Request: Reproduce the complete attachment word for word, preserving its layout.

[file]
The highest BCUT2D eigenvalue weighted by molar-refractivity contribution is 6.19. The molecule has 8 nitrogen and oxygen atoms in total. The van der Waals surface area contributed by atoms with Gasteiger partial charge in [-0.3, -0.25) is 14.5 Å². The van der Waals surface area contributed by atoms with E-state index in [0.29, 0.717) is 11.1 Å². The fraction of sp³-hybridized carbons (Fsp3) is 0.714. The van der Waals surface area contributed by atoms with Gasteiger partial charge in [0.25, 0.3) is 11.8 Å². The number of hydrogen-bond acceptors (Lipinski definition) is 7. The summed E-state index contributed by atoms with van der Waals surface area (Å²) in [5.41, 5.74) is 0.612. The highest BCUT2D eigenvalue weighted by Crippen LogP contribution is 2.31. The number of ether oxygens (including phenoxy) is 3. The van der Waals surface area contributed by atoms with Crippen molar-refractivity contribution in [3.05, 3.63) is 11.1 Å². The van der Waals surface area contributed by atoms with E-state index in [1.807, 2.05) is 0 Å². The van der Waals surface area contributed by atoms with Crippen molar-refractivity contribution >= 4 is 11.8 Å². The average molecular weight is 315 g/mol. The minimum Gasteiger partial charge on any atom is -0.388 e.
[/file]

The highest BCUT2D eigenvalue weighted by molar-refractivity contribution is 6.19. The molecule has 8 nitrogen and oxygen atoms in total. The van der Waals surface area contributed by atoms with Gasteiger partial charge in [-0.3, -0.25) is 14.5 Å². The van der Waals surface area contributed by atoms with E-state index in [0.29, 0.717) is 11.1 Å². The fraction of sp³-hybridized carbons (Fsp3) is 0.714. The van der Waals surface area contributed by atoms with Gasteiger partial charge in [0.25, 0.3) is 11.8 Å². The number of hydrogen-bond acceptors (Lipinski definition) is 7. The summed E-state index contributed by atoms with van der Waals surface area (Å²) in [5.41, 5.74) is 0.612. The highest BCUT2D eigenvalue weighted by Crippen LogP contribution is 2.31. The number of ether oxygens (including phenoxy) is 3. The van der Waals surface area contributed by atoms with Crippen molar-refractivity contribution in [3.05, 3.63) is 11.1 Å². The van der Waals surface area contributed by atoms with E-state index in [1.807, 2.05) is 0 Å². The van der Waals surface area contributed by atoms with Crippen molar-refractivity contribution >= 4 is 11.8 Å². The average molecular weight is 315 g/mol. The minimum Gasteiger partial charge on any atom is -0.388 e.